Why I’m Salty About Woodworking

I had a realization this morning. For someone who wants to woodwork, I’m rather salty about woodworking.

Now, if you’ve read this blog for a little while–and it hasn’t been around for very long, so it won’t take much–you might have figured out some of it.

But some of it is my own fault, too, just to be fair.

Let’s get into some of the why’s, then I’ll talk about what I, personally, am doing to get past it.

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If I Were To Get Started Again, How Would I Do It?

The other day, I kvetched a little about when I was getting started, about how I felt like I couldn’t really because of the supposedly required tooling.

In truth, I don’t know that my complaints were legitimate. Not completely.

However, on the same token, I do feel like there’s a certain barrier to entry that exists in the craft, a certain elitism, for want of a better word.

You see, no matter where you look, there’s pressure to buy “the best” tools, and there’s a logic to it. Buy once, cry once and all that, plus let’s be honest. A lot of the premium tools really are better and not just expensive.

Vintage tools are awesome too, but they’re kind of intimidating to some people. They’re worried about trying to rehab a whole pile of tools before building anything. I get that. I enjoy it, but not everyone does. In truth, though, I wouldn’t have done it if I didn’t have to.

So, if I were to decide for the very first time that I wanted to build furniture, here’s what I would probably do.

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Is This why the craft of woodworking doesn’t grow more?

This isn’t my first time trying to embrace woodworking. It’s really not.

Years ago, I explored the world of woodworking. I was a neophyte thirsting for knowledge. I only barely remember what triggered it. I think it was this weird desire to build a steampunk wood-encased computer keyboard. I was fascinated by the aesthetic of steampunk and wanted to bring a bit of it into my home.

Living in the era of the internet, I started looking for information. That led me to look at woodworking in general and all the awesome stuff people built but there was a bit of a problem.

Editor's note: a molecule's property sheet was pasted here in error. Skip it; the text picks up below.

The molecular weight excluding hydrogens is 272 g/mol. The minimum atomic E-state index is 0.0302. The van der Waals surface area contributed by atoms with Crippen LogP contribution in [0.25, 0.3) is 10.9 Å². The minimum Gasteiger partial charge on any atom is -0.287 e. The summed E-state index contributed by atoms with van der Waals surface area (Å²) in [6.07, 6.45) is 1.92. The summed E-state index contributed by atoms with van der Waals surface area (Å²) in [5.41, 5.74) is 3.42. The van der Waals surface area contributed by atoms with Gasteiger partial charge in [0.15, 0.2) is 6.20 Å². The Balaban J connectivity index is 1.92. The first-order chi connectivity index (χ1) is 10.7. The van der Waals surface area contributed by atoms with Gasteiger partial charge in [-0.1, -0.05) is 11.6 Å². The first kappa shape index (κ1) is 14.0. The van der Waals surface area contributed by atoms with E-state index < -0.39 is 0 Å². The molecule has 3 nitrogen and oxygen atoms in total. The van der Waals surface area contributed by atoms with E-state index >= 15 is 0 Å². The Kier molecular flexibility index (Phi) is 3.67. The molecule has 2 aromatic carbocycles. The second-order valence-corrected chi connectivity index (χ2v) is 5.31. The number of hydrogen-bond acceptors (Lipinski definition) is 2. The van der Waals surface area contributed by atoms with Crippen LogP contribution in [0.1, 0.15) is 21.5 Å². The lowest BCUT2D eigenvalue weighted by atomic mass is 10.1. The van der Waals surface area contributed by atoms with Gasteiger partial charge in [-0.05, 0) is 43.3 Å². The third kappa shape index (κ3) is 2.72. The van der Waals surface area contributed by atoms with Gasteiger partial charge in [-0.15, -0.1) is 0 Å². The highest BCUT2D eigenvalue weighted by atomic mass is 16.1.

The problem wasn’t unique in my experiences, either. Joel Moskowitz over at Tools For Working Wood hinted at it recently in a blog post he wrote. Continue reading

Making a tool chest that works (The Tool Chest Part 2)

Yesterday, I made up my plan on just how to proceed with my tool chest project. While the Dutch tool chest is still enticing, even today, I just don’t think I’d have much room to grow with that chest. I’d eventually have to build another, and I’m just not sure that’s a great idea.

So I plan on building something that looks like Christopher Schwarz’s Anarchist tool chest, a classic tool chest that would look at home in the 1800s.

But that’s where the intentional similarities will end.

This chest has to work for me and fit not just my needs, but my sense of aesthetics inside and out. So let’s see what that needs to be, shall we?

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To reinvent the wheel, Or to feel like you’re following the crowd? (The Tool Chest Part 1)

Now that I’m sorta settled on my bench–kinda, anyway–it’s time to start thinking about my tool chest.

For me, this is a major priority because I’m dealing with a less than advantageous situation here. I’m using an old crate as a tool chest, and it’s little more than a hinged box. It doesn’t organize my tools and it really doesn’t protect them either.

I mean, the monstrosity is just a hinged crate. It was never meant to do any of that.

So a tool chest of some description is a priority. This leads to my conundrum: Do I try and reinvent the wheel, or feel like I’m following the crowd when it comes to designs?

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Why do I buy old tools instead of saving up for new ones?

I like Christopher Schwarz as a writer. I think I’ve made that abundantly clear. Hell, as much as I talk about him, one might be forgiven for thinking I’m some kind of a fanboy.

However, reading his Handplane Essentials has given me the impression that he’s not really a fan of vintage tools. More specifically, of new people buying vintage tools in need of restoration in order to be usable.

And that’s precisely what I did all those years ago and why I bought a Sargent 5306 low angle block plane last night.

Here’s my thinking on why that’s a good idea for new woodworkers.

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There went that plan…

I thought I’d settled on pretty much everything on my workbench yesterday except for the vise. I just knew I had everything worked out. I was just waiting for “Workbenches: From Design & Theory to Construction & Use” so I could have the plans and the directions. That’s it.

But, like an idiot, I never bothered to realize that this is a revised edition.

That means it’s got more stuff in it. Including some interesting tidbits that I needed to see.

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Finalizing Workbench Plans

As it’s a rainy day and I’m stuck not being able to do much but think, and seeing as I finished reading Christopher Schwarz’s workbench design book last night, I think now is a fine time to finalize my plans for my workbench.

After all, once the tools are all back to working order and sharp, there won’t be much of anything else to do except to build something.

While I might build a few odds and ends before the bench–things like a quick chisel rack for the monstrosity–I’m still going to need that bench.

So here’s what I’m thinking…

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